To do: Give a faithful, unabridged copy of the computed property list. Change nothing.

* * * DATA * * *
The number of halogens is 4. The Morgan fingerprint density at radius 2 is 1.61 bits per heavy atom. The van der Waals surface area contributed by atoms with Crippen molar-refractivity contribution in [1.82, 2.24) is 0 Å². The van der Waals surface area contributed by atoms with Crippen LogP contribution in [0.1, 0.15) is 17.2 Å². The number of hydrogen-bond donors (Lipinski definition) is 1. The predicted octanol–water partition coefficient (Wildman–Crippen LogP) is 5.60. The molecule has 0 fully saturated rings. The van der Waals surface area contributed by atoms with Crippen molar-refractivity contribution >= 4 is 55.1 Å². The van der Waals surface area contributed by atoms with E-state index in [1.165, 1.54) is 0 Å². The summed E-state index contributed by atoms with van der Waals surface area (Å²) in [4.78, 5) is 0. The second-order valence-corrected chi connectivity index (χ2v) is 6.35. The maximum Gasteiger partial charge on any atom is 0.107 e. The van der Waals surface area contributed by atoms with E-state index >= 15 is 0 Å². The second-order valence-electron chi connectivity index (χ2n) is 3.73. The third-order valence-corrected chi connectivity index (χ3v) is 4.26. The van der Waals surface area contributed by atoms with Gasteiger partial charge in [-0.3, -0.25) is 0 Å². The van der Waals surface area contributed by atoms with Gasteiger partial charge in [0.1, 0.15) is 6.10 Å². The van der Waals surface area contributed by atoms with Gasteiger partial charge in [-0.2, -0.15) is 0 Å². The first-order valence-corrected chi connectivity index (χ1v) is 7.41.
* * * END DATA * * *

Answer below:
The number of halogens is 4. The Morgan fingerprint density at radius 2 is 1.61 bits per heavy atom. The van der Waals surface area contributed by atoms with Crippen molar-refractivity contribution in [1.82, 2.24) is 0 Å². The van der Waals surface area contributed by atoms with Crippen LogP contribution in [0.1, 0.15) is 17.2 Å². The number of hydrogen-bond donors (Lipinski definition) is 1. The predicted octanol–water partition coefficient (Wildman–Crippen LogP) is 5.60. The molecule has 0 fully saturated rings. The van der Waals surface area contributed by atoms with Crippen molar-refractivity contribution >= 4 is 55.1 Å². The van der Waals surface area contributed by atoms with E-state index in [1.165, 1.54) is 0 Å². The summed E-state index contributed by atoms with van der Waals surface area (Å²) in [4.78, 5) is 0. The second-order valence-corrected chi connectivity index (χ2v) is 6.35. The maximum Gasteiger partial charge on any atom is 0.107 e. The van der Waals surface area contributed by atoms with E-state index >= 15 is 0 Å². The second-order valence-electron chi connectivity index (χ2n) is 3.73. The third-order valence-corrected chi connectivity index (χ3v) is 4.26. The van der Waals surface area contributed by atoms with Gasteiger partial charge in [-0.3, -0.25) is 0 Å². The van der Waals surface area contributed by atoms with Gasteiger partial charge in [0.1, 0.15) is 6.10 Å². The van der Waals surface area contributed by atoms with Gasteiger partial charge in [-0.2, -0.15) is 0 Å². The first-order valence-corrected chi connectivity index (χ1v) is 7.41.